}

return $this;

}

 

// Builds the WHERE NOT IN part of the query

public function where_not_in($field, $values)

{

if (in_array($field, $this->fields, TRUE) AND is_array($values) AND !empty($values))

{

$this->db->where_not_in($field, $values);

}

return $this;

}

 

// Builds the OR WHERE NOT IN part of the query using the OR operator

public function or_where_not_in($field, $values)

{

if (in_array($field, $this->fields, TRUE) AND is_array($values) AND !empty($values))

{

$this->db->or_where_not_in($field, $values);

}

return $this;

}

 

// Builds the HAVING part of the query

public function having($field, $value = ”, $protect_identifiers = TRUE)

{

if (in_array($field, $this->fields, TRUE))

{

$this->db->having($field, $value, $protect_identifiers);

}

return $this;

}

 

// Builds the OR HAVING part of the query using the OR operator

public function or_having($field, $value = ”, $protect_identifiers = TRUE)

{

if (in_array($field, $this->fields, TRUE))

{

$this->db->or_having($field, $value, $protect_identifiers);

}

return $this;

}

 

// Builds the LIMIT part of the query

public function limit($limit = 0)

{

if ($limit != 0)

{

$limit = (int)abs($limit);

$this->db->limit($limit);

}

return $this;

}

 

// Determines the number of rows produced by an Active Record query

public function count_all_results($table = ”)

{

return $this->db->count_all_results($table);

}

 

// Determines the number of rows contained in a given table

public function count_all($table)

{

$table = $this->db->table_exists($table) ? $table : $this->table;

return $this->db->count_all($table);

}

 

// Autoloads recursively child models required by the Abstract Model class

public static function autoload($model)

{

// Don’t attempt to autoload CI_ or MY_ prefixed classes

if (in_array(substr($model, 0, 3), array(‘CI_’, ‘MY_’)))

{

return;

}

// Set path and model

$path = APPPATH . ‘/models/';

$model = strtolower($model) . EXT;

// try to include recursively the model file

$rit = new RecursiveIteratorIterator(new RecursiveDirectoryIterator($path));

foreach ($rit as $entry)

{

if ($model === $entry->getFileName())

{

require_once($entry->getPathname());

return;

}

}

show_error(‘Model class not found.’);

}

 

// Validates model data

protected function validate($data)

{

// If no validation rules were set trigger an error

if (empty($this->validation))

{

$this->error = ‘No validation rules were set for the model.';

return FALSE;

}

// Load CI validation library

$this->ci->load->library(‘validation’);

// Load CI language file for validation

$this->ci->lang->load(‘validation’);

// reset error messages

$this->error = array();

foreach ($this->validation as $field => $rules)

{

$exprules = explode(‘|’, $rules);

// if the field is not required check next one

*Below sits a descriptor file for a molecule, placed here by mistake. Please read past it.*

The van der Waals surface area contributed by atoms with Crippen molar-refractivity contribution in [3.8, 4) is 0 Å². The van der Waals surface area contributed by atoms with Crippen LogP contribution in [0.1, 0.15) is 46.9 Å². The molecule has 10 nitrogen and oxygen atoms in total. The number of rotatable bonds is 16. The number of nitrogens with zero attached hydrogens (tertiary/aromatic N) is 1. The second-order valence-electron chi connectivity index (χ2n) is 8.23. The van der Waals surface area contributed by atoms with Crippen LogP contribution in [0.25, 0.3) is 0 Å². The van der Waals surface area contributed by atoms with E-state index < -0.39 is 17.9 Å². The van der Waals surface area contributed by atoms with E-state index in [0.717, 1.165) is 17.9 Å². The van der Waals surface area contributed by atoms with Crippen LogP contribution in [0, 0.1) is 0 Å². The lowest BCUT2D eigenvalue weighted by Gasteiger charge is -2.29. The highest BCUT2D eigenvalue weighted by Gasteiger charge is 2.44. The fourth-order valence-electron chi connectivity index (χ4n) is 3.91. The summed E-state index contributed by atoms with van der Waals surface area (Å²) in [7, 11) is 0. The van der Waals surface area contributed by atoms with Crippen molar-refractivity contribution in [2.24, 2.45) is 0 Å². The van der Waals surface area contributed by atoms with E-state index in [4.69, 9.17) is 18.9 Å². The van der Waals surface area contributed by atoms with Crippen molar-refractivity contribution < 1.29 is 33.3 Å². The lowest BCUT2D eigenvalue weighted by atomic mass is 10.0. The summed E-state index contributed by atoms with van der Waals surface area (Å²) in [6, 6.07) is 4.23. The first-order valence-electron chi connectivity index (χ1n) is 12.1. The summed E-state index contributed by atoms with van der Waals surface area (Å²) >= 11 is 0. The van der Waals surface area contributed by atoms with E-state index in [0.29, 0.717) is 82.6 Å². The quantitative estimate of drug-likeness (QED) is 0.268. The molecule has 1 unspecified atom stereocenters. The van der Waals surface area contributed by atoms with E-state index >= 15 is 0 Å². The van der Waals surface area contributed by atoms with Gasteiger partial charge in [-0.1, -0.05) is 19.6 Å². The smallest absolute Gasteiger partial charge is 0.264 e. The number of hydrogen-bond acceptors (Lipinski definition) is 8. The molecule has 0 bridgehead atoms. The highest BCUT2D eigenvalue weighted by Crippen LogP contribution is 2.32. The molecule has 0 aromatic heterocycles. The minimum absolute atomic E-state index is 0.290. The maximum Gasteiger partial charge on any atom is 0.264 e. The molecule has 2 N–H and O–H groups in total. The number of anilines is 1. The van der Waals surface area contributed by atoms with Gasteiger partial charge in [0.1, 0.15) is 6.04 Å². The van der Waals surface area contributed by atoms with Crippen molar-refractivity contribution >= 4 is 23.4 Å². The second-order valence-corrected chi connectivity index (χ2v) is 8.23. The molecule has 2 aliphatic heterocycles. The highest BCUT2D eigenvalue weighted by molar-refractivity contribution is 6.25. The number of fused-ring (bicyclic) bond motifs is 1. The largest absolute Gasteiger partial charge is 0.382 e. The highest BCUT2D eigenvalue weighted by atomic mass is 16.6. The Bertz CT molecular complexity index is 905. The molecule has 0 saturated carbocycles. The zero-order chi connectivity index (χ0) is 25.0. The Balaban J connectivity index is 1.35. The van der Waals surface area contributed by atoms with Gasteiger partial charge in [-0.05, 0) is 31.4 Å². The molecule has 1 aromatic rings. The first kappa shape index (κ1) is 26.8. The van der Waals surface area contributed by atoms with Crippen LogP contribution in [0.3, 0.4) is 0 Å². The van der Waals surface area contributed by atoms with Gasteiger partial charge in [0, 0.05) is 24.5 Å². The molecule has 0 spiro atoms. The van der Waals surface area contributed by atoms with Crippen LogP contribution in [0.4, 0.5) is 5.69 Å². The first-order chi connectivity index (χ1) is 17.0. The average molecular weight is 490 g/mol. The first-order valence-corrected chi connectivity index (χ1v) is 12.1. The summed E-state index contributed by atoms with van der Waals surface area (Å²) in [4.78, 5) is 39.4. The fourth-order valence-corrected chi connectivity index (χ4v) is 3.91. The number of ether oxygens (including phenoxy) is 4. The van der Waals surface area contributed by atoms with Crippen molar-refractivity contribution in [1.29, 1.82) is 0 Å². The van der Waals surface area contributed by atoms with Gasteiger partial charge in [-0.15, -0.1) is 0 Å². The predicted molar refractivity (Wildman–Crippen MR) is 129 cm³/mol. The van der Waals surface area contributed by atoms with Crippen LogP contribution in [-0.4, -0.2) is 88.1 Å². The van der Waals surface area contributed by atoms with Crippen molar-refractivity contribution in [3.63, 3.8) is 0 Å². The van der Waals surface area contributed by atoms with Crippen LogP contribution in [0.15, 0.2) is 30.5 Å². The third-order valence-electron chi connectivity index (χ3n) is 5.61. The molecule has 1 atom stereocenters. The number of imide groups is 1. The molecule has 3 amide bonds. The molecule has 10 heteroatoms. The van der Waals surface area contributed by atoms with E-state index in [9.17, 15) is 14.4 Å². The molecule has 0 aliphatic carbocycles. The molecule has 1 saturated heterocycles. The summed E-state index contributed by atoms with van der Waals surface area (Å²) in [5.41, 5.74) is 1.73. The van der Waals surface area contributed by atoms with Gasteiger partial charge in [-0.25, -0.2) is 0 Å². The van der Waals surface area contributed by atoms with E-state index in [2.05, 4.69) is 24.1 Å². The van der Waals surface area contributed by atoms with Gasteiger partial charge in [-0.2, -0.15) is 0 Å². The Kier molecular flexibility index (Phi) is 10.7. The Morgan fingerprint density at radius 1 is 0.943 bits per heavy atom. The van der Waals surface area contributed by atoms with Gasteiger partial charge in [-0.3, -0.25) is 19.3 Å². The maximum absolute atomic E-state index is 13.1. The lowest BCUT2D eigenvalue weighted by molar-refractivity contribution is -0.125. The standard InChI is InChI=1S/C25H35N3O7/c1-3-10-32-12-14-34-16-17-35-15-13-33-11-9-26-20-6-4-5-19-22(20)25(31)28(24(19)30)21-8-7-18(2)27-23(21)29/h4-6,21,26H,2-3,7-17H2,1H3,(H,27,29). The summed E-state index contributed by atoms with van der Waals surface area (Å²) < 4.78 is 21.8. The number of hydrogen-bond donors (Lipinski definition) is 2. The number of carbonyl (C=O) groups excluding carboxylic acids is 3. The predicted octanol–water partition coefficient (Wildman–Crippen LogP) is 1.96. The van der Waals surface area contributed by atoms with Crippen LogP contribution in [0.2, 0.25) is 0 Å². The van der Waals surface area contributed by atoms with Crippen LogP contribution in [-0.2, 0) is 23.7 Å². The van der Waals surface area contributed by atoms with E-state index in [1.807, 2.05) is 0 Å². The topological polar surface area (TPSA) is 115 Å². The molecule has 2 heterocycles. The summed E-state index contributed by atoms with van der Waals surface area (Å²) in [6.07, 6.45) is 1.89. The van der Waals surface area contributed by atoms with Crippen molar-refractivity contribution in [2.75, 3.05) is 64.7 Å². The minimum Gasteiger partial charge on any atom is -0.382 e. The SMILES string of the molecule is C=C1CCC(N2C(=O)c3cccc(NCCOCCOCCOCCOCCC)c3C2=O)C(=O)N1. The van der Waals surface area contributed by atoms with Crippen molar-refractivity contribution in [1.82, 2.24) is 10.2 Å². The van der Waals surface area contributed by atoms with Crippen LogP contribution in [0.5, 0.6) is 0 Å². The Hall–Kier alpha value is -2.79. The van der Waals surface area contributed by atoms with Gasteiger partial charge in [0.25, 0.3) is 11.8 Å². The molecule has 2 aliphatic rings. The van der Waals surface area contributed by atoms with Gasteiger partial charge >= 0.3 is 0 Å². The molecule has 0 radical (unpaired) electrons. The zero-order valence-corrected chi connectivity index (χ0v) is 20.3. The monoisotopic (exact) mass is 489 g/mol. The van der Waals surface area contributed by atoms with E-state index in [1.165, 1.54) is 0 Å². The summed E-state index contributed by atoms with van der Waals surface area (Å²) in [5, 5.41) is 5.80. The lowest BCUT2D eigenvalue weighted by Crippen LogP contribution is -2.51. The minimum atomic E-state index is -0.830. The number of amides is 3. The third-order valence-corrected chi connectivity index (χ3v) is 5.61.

if (! in_array(‘required’, $exprules, TRUE))

{

continue;

}

// Iterates through the validation rules

foreach ($exprules as $rule)

{

// Removes the parameter from the rule (when specified)

$param = FALSE;

if (preg_match("/(.*?)[(.*?)]/", $rule, $match))

{

$rule = $match[1];

$param = $match[2];

}

// Calls the validation method that corresponds to the rule

if (method_exists($this->ci->validation, $rule))

{

$result = $this->ci->validation->$rule($data[$field], $param);

}

elseif (function_exists($rule))

{

// Tries to run a native PHP function if method of CI validation class doesn’t exist

$result = $rule($data[$field]);

}

// if an offending field was found store error message in error array

if ($result === FALSE)

{

$this->error[] = sprintf($this->ci->lang->line($rule), $field);

}

}

}

return empty($this->error) ? TRUE : FALSE;

}

 

// Returns error string when performing validation

protected function get_error_string()

{

$str = ”;

$error_sufix = str_replace(‘<‘, ‘</’, $this->error_prefix);

foreach ($this->error as $error)

{

$str .= $this->error_prefix . $error . $error_sufix;

 }

return $str;

}

}

That took a pretty long time to read, right? Don’t get tired now; you’ve learned how to apply the method chaining approach to building a PHP application that can be used in a real-world environment. Finally, before you move on and read the conclusion, feel free to introduce your own enhancements to the previous “AbstractModel” class, in case you want to use it when developing database-driven programs with CodeIgniter.

Final thoughts

That’s all for now. In this penultimate episode of the series, I finished building this custom library for CodeIgniter by adding to it some really useful features, such as the ability to autoload a specified model and validate input data as well.

However, if you’re anything like me, then a this point you may want to see how this library can be used for developing a database-driven application with CodeIgniter. In the last part of the series, I’m going to build a sample program that will reveal not only the real functionality of the library, but the convenience of using its chainable methods.

Don’t miss the next part!